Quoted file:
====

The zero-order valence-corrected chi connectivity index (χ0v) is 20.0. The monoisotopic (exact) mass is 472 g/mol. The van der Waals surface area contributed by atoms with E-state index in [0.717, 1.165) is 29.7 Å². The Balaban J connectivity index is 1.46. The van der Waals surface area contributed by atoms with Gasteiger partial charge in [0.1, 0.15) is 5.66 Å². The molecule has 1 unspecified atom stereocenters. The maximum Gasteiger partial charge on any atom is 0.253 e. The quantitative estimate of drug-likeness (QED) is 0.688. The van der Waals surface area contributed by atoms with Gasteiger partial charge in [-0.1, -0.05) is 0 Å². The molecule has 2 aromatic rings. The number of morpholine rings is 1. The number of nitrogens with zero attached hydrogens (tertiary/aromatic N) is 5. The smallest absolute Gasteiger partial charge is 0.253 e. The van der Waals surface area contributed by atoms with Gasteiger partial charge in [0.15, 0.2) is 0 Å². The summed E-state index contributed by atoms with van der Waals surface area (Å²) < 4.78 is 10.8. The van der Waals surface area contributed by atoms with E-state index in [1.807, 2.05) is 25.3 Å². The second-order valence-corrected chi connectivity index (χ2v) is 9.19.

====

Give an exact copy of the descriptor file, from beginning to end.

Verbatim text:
The zero-order valence-corrected chi connectivity index (χ0v) is 20.0. The monoisotopic (exact) mass is 472 g/mol. The van der Waals surface area contributed by atoms with E-state index in [0.717, 1.165) is 29.7 Å². The Balaban J connectivity index is 1.46. The van der Waals surface area contributed by atoms with Gasteiger partial charge in [0.1, 0.15) is 5.66 Å². The molecule has 1 unspecified atom stereocenters. The maximum Gasteiger partial charge on any atom is 0.253 e. The quantitative estimate of drug-likeness (QED) is 0.688. The van der Waals surface area contributed by atoms with Gasteiger partial charge in [-0.1, -0.05) is 0 Å². The molecule has 2 aromatic rings. The number of morpholine rings is 1. The number of nitrogens with zero attached hydrogens (tertiary/aromatic N) is 5. The smallest absolute Gasteiger partial charge is 0.253 e. The van der Waals surface area contributed by atoms with Gasteiger partial charge in [0.15, 0.2) is 0 Å². The summed E-state index contributed by atoms with van der Waals surface area (Å²) < 4.78 is 10.8. The van der Waals surface area contributed by atoms with E-state index in [1.807, 2.05) is 25.3 Å². The second-order valence-corrected chi connectivity index (χ2v) is 9.19.